The backyard vines had a particularly vigorous crop of Concord Grapes (Vitis labrusca) this year and I made a few photographs of them. The Concord Grape is mostly known for juice, and not a grape that one hears about often in conversations about wines. It can be used for wine, but is much more often used for juice and grape jellies. The Concord Grape was first produced in 1849 by Ephraim Wales Bull in Concord, Massachusetts, which gives a good idea where the name came from. This particular photogenic bunch was growing in the backyard, and hadn’t yet been harassed by hungry wildlife or grazing humans. Normally I just eat a few fresh off the vine when outside, but this year I decided to harvest some.
I left the majority of the grapes on the vine, and picked what looked to be the ones in the best shape. I had a sizeable bucket by the time I was done, and put about 3/4 of them in the freezer where they are still waiting. My intent is to juice them and then make some jelly, but I’ve done neither before, so we shall see how that goes. The process of using the steam juicer here doesn’t seem difficult. There may be some potential errors to be made in making the jelly though. I’d imagine that not quite getting things right could result in something syrupy instead of jelly-like but we will see.
Ambleside Beach, Ambleside Pier, and the newer retail and residential buildings in the Ambleside neighborhood of West Vancouver, British Columbia, Canada
Ambleside Beach and Pier in West Vancouver (Purchase)
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I’ve been meaning to spend a bit more time in West Vancouver and in early November I spent an afternoon there looking for scenes to photograph. I started at Horseshoe Bay, but I had not heard the shoreline/beach park was closed, so I headed over to Whytecliff Park instead. They were filming a movie there, so it was a challenge to find parking. I had a look around and then left for various spots along English Bay. Ultimately I wound up at Ambleside Park next to the beach, and photographed this first panorama above just after the peak of sunset. This area has changed a lot in the past few years since I last visited. A lot of the retail/condo buildings around the Ambleside Pier were still being built or weren’t around yet last time I visited.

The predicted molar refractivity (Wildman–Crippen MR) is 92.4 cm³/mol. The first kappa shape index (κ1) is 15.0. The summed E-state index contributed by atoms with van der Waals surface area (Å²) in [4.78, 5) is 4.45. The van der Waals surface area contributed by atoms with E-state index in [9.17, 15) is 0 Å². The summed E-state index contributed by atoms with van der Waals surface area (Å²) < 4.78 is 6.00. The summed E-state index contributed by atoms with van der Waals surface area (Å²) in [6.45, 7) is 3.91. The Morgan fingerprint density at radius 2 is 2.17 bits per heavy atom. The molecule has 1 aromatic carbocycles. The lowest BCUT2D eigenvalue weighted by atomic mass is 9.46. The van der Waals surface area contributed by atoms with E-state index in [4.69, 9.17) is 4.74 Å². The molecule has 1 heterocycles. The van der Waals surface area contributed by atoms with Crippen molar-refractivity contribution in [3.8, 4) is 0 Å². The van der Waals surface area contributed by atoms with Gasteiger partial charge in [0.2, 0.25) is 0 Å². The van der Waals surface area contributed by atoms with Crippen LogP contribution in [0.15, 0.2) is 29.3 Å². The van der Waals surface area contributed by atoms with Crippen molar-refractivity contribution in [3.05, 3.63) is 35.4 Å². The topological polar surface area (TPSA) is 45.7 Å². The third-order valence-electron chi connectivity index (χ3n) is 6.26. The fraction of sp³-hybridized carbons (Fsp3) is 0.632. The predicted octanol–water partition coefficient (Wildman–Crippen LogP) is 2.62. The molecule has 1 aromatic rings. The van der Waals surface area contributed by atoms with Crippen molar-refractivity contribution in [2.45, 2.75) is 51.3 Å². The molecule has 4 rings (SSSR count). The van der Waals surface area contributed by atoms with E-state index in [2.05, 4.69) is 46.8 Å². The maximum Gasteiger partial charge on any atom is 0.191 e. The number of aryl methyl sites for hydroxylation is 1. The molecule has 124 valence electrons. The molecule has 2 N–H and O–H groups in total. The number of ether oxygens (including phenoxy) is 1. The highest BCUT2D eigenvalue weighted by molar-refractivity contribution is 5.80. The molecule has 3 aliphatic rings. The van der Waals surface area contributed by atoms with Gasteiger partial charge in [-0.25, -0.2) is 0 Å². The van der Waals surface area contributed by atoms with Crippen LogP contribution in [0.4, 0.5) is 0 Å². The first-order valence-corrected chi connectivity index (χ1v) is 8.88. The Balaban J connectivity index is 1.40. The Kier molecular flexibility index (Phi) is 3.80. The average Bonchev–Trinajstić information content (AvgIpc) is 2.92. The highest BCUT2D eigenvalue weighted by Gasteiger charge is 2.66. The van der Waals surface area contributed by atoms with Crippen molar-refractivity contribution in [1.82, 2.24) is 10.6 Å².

Highrise apartments and condos in the Dundarave neighborhood of West Vancouver (Purchase)
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My first stop after leaving Whytecliff was near the Dundarave Pier at 25th street. I was unaware that the January 2022 storm that destroyed the Jericho Pier across English Bay in Vancouver had also caused so many problems in West Vancouver. The Dundarave Pier remains closed for repairs. The West Vancouver Centennial Seawalk had been repaired from the storm and can be seen along the edge of English Bay in the photo above. It was quite busy with people walking its 1.7 km length near various condo and apartment towers. I made a few photographs here and headed east along the water.
John Lawson Park in West Vancouver BC’s Ambleside neighborhood (Purchase)
My next stop was in the Ambleside neighborhood of West Vancouver at John Lawson Park. John Lawson Park does have its own pier, aptly named “John Lawson Pier”, and it had been repaired and was open. The path here is just past the end of the West Vancouver Centennial Seawalk, but continues on all the way to Ambleside Park to the east. John Lawson Park has some nice views of English Bay, Stanley Park, and the Lions Gate Bridge.
Sunset at Ambleside Beach and Pier in West Vancouver (Purchase)
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From John Lawson Park I went to Ambleside Park for sunset. The sunset wasn’t very interesting itself, but I don’t use it as a subject very often. I usually prefer to see what that warmer light is going to with other subjects, and in this case it warmed up the look of the buildings in Ambleside quite a bit. Compare to the first photograph here that was made 20 minutes later. Still a bit of glow on the windows from the horizon but not on much else. I also made this photograph (Link) kind of in between the two.